Tianjin Teahouses, Shanghai Fuchaguan Teahouses and Guangdong Tearooms
Tianjin became a city after the Jin and Yuan dynasties to service the Great Canal. It has been an important industrial and commercial metropolis in North China in the modern times. Because it is close to Beijing, the capital, Tianjin teahouses imitated those in Beijing to meet the needs of industrial and commercial development, as well as those of ordinary people. In old China, besides formal teahouses, the public places for tea-drinking included public baths, brothels, restaurants and tea stalls.
As in the large Beijing teahouses, the formal Tianjin teahouses sold refreshments, accompanied by the singing of opera arias, storytelling and dagu (a versified story sung to the accompaniment of a small drum and other instruments). Every customer was served with a teapot and cup, while groups of customers were provided with a teapot and several cups. People of various trades drank tea while eating refreshments and appreciating performances. Some of them came to teahouses to look for jobs, such as lacquering, bricklaying and woodwork. Teahouses were often antique trading floors. In the Sandexuan Teahouse, craftsmen drank tea and looked for jobs in the morning, while at noon, storytelling and dagu were performed; in the Donglaixuan Teahouse, cooks sang opera arias in the morning, while in the evening, actors/actress and amateur performers sang together. Some famous Beijing opera performers often went to the Donglaixuan Teahouse. People from all walks of life killed time, read newspapers, exchanged information or played chess in the teahouses. Unlike Beijing teahouses, which were carefully classified, Sichuan teahouses or Hangzhou tearooms, which have their unique local features, most of the Tianjin teahouses met the needs of business people from different parts of China.
In the old days, customers in Tianjin restaurants would be greeted with a cup of top-grade tea as soon as they arrived so that they could-refresh themselves and whet their appetite. After that, formal courses would be served. Tea would be served again after the meal so that customers could rest for a while before leaving. It was a good tradition. In such a way, Tianjin teahouses gave full play to the social and economic development of the city. The old local residents drank tea three times a day. The cultural atmosphere of the teahouses, however, was not strong, which was a common characteristic of the teahouses in North China.
However, the teahouses in Shanghai, another modem industrial and commercial metropolis, had a stronger cultural atmosphere. In the past, the tearooms in gardens were often filled with guests and friends. Many sons and daughters of the rich went to tearooms to learn civilized manners and mingle with men of letters and scholars and to pose as lovers of culture. Although, compared with Beijing teahouses where tea was served without refreshments, Shanghai tearooms had a less literary atmosphere, they could be regarded as learned and refined places in Shanghai. The most typical teahouse with local features was situated in the old Chenghuangmiao (Temple of Town God) area. For example, in the old Deyilou Teahouse, the customers on the ground floor were small tradesmen, porters and other laborers, and the stalls at the gate sold sesame seed cakes. The second floor, where customers drank tea while listening to storytelling, had a greater cultural atmosphere, and the third floor, where bird connoisseurs gathered, was full of the joy of life. The most quietly and tastefully laid out tearoom was situated in Yuyuan Garden, neighboring Chenghuangmiao. Though inferior to Suzhou gardens, the traditional zigzag southern private garden was very beautiful. The tearooms close to ponds and bamboos were very elegant. Shanghai people called teahouses fuchaguan to express their longing for leisure. We can thus see that teahouses were popular in modem cities.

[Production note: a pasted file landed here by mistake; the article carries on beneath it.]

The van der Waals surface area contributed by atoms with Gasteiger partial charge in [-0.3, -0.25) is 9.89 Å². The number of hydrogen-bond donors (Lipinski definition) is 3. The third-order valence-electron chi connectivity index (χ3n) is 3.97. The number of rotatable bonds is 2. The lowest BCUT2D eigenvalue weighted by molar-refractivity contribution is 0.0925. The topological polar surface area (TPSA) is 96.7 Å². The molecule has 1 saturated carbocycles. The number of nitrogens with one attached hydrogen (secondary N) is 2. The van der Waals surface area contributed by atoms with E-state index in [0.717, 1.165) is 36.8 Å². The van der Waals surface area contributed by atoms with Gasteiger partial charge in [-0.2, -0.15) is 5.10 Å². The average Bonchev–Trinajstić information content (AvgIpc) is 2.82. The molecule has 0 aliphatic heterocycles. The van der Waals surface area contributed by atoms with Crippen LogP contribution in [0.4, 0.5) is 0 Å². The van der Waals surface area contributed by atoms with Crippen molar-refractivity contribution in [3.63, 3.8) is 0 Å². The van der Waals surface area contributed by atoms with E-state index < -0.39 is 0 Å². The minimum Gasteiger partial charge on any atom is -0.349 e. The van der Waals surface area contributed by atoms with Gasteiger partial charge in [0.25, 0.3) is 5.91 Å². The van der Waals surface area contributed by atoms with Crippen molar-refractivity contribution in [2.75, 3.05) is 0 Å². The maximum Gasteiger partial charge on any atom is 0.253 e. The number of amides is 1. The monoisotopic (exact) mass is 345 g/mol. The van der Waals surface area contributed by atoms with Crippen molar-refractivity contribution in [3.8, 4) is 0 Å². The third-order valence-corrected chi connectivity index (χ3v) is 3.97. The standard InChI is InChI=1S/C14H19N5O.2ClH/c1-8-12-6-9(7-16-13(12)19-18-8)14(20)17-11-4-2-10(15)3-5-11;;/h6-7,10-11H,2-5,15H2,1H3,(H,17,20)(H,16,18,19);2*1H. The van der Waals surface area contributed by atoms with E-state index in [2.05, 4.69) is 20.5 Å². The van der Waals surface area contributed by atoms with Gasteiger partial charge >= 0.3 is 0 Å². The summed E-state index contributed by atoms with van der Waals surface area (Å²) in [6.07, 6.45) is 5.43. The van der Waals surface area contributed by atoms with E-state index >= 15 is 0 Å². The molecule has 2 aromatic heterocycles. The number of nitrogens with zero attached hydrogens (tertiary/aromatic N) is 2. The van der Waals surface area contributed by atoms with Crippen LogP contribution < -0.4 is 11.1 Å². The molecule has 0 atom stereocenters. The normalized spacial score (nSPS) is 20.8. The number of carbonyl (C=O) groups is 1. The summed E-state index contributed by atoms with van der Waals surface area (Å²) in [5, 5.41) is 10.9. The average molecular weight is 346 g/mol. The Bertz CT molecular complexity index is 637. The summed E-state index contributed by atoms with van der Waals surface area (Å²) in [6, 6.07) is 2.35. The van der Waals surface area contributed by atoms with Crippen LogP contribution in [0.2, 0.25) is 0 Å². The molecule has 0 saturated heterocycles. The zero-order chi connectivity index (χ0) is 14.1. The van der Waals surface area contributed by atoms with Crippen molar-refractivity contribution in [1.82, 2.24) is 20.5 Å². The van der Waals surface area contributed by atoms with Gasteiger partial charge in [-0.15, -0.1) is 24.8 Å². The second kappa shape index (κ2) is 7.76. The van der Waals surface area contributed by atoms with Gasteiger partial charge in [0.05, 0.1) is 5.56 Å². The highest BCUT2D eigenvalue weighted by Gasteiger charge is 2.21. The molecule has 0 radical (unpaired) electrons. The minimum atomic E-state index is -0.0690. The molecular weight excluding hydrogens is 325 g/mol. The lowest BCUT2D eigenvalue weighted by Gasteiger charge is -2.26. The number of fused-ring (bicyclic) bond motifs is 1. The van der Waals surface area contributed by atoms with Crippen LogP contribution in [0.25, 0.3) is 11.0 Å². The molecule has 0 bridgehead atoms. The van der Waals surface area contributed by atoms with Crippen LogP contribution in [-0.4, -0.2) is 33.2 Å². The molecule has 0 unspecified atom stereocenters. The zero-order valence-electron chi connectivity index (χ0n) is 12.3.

The teahouses in Guangzhou, another modem city, looked grander. The local people called breakfast zaocha (morning-tea). If a Cantonese said "I would like to invite you to drink tea tomorrow," he meant to invite you for a meal. The old Guangdong tearooms were inexpensive. Regular customers would be served with a cup of tea, and two steamed buns stuffed with diced grilled pork, steamed dumplings with the dough gathered at the top, or dumplings with shrimp stuffing. However, present teahouses are different. A waitress serves customers with a pot of strong tea as soon as they arrive, and asks them to select from a great variety of refreshments on the food cart.
Some small village teahouses in Guangdong were like little and dainty waterside pavilions with bamboo or bark fences. Customers were served with a cup of tea with thick stalks and large leaves, and two steamed dumplings with the dough gathered at the top or other refreshments, but compared with the teahouses in Guangzhou and Hongkong, they had a stronger cultural and artistic ambience. Though not as learned and refined as the tearooms by the West Lake, the simple and unadorned teahouses were full of the appeal of waterside villages. The villagers drank tea three times a day in the waterside teahouses. In the morning, they appreciated the rising sun and misty morn; at noon, the passing boats setting sails or sculling; in the evening, the moon rising in the east, which was reflected in the water. As a result, their weariness dissolved. The waterside teahouses in Guangdong were called tancha. Tan meant to enjoy. People could learn tea's taste, and the joys and sorrows of life. Compared with the teahouses in large cities, they were rich in the philosophies of life and nature.